[Ian Paul] Is evangelical theology abusive?

..But is Andrew Watson right? Or does evangelicalism have a particular problem in this area? It is important to put such a question in the context of other tragic examples of abuse. Bishop Peter Ball was firmly in the sacramental tradition, and was convicted of child sex abuse. John Howard Yoder fell from grace in the Mennonite/Anabaptist tradition. And how quickly we forget the case of Chris Brain and the Nine O’Clock service in Sheffield, firmly in the progressive/’original blessing’ theological tradition. What these situations have in common is a powerful, charismatic figure who attains a status and a following where both victims and ”˜observers’ find it difficult to ask the appropriate questions, and where structures of accountability fail or simply do not exist.

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One comment on “[Ian Paul] Is evangelical theology abusive?

  1. Pageantmaster Ù† says:

    The thing is, it is not that simple. Lytton Strachey in his ‘Eminent Victorians‘ wrote of Dr Arnold of Rugby, the reformer who was the model for many public school headmasters into the middle 20th Century:

    when Dr. Arnold considered that a flogging was necessary, he administered it with gravity. For he had no theoretical objection to corporal punishment. On the contrary, he supported it, as was his wont, by an appeal to general principles. ‘There is,’ he said, ‘an essential inferiority in a boy as compared with a man’; and hence ‘where there is no equality the exercise of superiority implied in personal chastisement’ inevitably followed.

    He was particularly disgusted by the view that ‘personal correction’, as he phrased it, was an insult or a degradation to the boy upon whom it was inflicted; and to accustom young boys to think so appeared to him to be ‘positively mischievous’.

    ‘At an age,’ he wrote, ‘when it is almost impossible to find a true, manly sense of the degradation of guilt or faults, where is the wisdom of encouraging a fantastic sense of the degradation of personal correction? What can be more false, or more adverse to the simplicity, sobriety, and humbleness of mind which are the best ornaments of youth, and offer the best promise of a noble manhood?’

    One had not to look far, he added, for ‘the fruits of such a system’. In Paris, during the Revolution of 1830, an officer observed a boy of twelve insulting the soldiers, and

    ‘though the action was then raging, merely struck him with the flat part of his sword, as the fit chastisement for boyish impertinence. But the boy had been taught to consider his person sacred, and that a blow was a deadly insult; he therefore followed the officer, and having watched his opportunity, took deliberate aim at him with a pistol and murdered him.’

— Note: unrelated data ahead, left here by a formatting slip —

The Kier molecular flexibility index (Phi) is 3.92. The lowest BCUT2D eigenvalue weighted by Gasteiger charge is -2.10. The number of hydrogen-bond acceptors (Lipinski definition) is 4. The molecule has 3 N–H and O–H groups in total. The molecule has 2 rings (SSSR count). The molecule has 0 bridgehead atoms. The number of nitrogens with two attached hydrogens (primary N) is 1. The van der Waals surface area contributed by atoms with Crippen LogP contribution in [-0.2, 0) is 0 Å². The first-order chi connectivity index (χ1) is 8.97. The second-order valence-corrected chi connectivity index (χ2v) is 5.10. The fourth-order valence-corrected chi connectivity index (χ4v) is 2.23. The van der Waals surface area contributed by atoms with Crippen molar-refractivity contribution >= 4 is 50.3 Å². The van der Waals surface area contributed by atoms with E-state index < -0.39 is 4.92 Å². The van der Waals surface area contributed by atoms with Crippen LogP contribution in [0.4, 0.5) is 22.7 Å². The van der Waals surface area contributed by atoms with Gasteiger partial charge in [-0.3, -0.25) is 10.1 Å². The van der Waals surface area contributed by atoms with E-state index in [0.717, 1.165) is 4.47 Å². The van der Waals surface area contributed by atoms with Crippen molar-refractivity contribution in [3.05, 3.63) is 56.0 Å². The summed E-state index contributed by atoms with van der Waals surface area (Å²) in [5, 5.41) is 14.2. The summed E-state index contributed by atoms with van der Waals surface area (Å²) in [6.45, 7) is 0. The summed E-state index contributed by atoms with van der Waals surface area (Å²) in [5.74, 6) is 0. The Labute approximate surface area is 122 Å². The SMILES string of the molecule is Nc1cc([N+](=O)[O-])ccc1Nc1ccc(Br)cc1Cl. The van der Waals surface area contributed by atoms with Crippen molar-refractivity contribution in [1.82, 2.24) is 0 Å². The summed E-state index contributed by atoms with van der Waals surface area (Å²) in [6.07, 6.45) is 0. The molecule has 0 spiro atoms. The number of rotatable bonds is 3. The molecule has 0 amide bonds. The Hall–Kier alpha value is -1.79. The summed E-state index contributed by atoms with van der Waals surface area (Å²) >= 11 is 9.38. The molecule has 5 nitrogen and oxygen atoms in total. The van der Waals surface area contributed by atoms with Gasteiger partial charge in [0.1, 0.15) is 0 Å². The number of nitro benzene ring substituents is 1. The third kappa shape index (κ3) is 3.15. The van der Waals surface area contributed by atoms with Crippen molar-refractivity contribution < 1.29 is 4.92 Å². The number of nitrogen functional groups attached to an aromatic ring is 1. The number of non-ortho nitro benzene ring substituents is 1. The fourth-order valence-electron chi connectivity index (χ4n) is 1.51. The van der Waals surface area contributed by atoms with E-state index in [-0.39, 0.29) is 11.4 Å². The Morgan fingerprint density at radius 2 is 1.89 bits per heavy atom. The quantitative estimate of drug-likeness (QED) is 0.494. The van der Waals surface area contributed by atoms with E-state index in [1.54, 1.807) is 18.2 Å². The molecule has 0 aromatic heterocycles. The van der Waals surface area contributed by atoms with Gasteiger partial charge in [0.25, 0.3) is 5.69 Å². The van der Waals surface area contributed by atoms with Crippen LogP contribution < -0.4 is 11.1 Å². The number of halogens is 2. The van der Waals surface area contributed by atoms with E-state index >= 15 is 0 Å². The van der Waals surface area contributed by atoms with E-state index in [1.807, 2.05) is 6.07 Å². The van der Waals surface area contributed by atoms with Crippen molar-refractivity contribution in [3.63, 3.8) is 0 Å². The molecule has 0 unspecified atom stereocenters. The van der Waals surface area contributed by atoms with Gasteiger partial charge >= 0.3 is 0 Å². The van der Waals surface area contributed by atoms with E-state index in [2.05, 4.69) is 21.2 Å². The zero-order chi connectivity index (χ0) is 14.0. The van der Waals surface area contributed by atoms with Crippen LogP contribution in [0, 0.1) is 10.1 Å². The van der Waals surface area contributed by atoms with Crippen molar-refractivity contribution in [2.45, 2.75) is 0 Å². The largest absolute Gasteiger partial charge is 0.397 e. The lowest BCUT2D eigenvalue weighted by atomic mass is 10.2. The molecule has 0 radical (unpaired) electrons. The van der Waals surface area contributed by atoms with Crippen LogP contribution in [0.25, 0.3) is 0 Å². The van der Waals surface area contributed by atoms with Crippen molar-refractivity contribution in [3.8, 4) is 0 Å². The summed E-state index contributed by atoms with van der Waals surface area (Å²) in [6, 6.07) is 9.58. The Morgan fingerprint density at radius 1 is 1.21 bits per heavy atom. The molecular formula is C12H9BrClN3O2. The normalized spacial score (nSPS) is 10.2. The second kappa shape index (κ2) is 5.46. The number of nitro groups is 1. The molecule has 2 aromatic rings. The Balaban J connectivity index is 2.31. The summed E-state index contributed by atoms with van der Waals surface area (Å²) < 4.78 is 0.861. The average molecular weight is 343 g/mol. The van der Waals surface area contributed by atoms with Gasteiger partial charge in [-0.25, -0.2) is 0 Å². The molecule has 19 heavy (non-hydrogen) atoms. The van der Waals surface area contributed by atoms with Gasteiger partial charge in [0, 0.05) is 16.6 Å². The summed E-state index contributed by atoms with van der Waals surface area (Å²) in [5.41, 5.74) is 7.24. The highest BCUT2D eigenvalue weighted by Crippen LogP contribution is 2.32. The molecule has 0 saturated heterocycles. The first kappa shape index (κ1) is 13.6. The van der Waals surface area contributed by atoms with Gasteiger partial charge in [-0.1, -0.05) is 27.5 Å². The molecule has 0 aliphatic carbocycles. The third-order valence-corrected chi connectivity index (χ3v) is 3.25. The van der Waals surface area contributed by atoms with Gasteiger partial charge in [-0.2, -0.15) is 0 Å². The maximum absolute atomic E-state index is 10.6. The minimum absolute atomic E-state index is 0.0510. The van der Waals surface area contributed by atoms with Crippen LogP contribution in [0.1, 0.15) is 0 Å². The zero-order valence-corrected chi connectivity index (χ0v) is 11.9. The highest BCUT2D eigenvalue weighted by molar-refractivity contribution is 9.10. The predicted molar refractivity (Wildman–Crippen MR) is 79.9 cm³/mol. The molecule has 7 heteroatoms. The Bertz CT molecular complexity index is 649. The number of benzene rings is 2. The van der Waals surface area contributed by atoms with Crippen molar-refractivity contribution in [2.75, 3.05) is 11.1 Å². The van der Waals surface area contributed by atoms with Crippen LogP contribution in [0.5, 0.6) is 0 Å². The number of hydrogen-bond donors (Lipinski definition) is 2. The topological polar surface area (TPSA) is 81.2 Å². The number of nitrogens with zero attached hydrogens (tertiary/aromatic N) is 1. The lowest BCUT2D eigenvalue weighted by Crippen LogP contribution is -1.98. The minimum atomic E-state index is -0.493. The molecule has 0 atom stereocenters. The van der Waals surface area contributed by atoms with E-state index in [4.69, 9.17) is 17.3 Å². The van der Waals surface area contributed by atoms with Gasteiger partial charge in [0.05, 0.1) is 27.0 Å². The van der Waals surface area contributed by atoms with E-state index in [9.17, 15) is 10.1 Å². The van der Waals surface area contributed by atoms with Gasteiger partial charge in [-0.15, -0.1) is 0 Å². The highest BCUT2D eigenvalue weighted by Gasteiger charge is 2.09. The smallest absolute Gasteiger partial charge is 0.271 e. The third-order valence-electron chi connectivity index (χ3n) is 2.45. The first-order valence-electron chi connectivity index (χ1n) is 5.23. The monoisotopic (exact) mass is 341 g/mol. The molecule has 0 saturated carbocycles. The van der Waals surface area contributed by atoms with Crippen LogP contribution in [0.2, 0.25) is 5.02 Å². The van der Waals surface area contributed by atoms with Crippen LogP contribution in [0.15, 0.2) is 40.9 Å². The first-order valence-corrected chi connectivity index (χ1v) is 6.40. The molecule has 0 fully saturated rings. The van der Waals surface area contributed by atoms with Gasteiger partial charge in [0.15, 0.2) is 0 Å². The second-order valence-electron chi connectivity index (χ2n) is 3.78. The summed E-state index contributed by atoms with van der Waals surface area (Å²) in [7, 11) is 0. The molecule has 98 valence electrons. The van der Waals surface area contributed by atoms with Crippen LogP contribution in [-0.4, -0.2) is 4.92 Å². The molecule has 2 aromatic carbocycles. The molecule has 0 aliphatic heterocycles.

Such were the alarming results of insufficient whipping.

    Dr. Arnold did not apply this doctrine to the Praepostors, but the boys in the lower parts of the school felt its benefits, with a double force. The Sixth Form was not only excused from chastisement; it was given the right to chastise. The younger children, scourged both by Dr Arnold and by the elder children, were given every opportunity of acquiring the simplicity, sobriety, and humbleness of mind, which are the best ornaments of youth.

    That would have been pretty much the system in most of the public schools as well as state schools in England and much of the Commonwealth from the 1930’s to 1950’s. It was considered a reform compared to the anarchy of the earlier 19th Century where the reign of Keate at Eton was characterised by Strachey:

    The public schools of those days were still virgin forests, untouched by the hand of reform. Keate was still reigning at Eton; and we possess, in the records of his pupils, a picture of the public school education of the early nineteenth century, in its most characteristic state. It was a system of anarchy tempered by despotism. Hundreds of boys, herded together in miscellaneous boarding-houses, or in that grim ‘Long Chamber’ at whose name in after years aged statesmen and warriors would turn pale, lived, badgered and overawed by the furious incursions of an irascible little old man carrying a bundle of birch-twigs, a life in which licensed barbarism was mingled with the daily and hourly study of the niceties of Ovidian verse. It was a life of freedom and terror, of prosody and rebellion, of interminable floggings and appalling practical jokes. Keate ruled, unaided—for the undermasters were few and of no account—by sheer force of character. But there were times when even that indomitable will was overwhelmed by the flood of lawlessness. Every Sunday afternoon he attempted to read sermons to the whole school assembled; and every Sunday afternoon the whole school assembled shouted him down. The scenes in Chapel were far from edifying; while some antique Fellow doddered in the pulpit, rats would be let loose to scurry among the legs of the exploding boys. But next morning the hand of discipline would reassert itself; and the savage ritual of the whipping-block would remind a batch of whimpering children that, though sins against man and God might be forgiven them, a false quantity could only be expiated in tears and blood.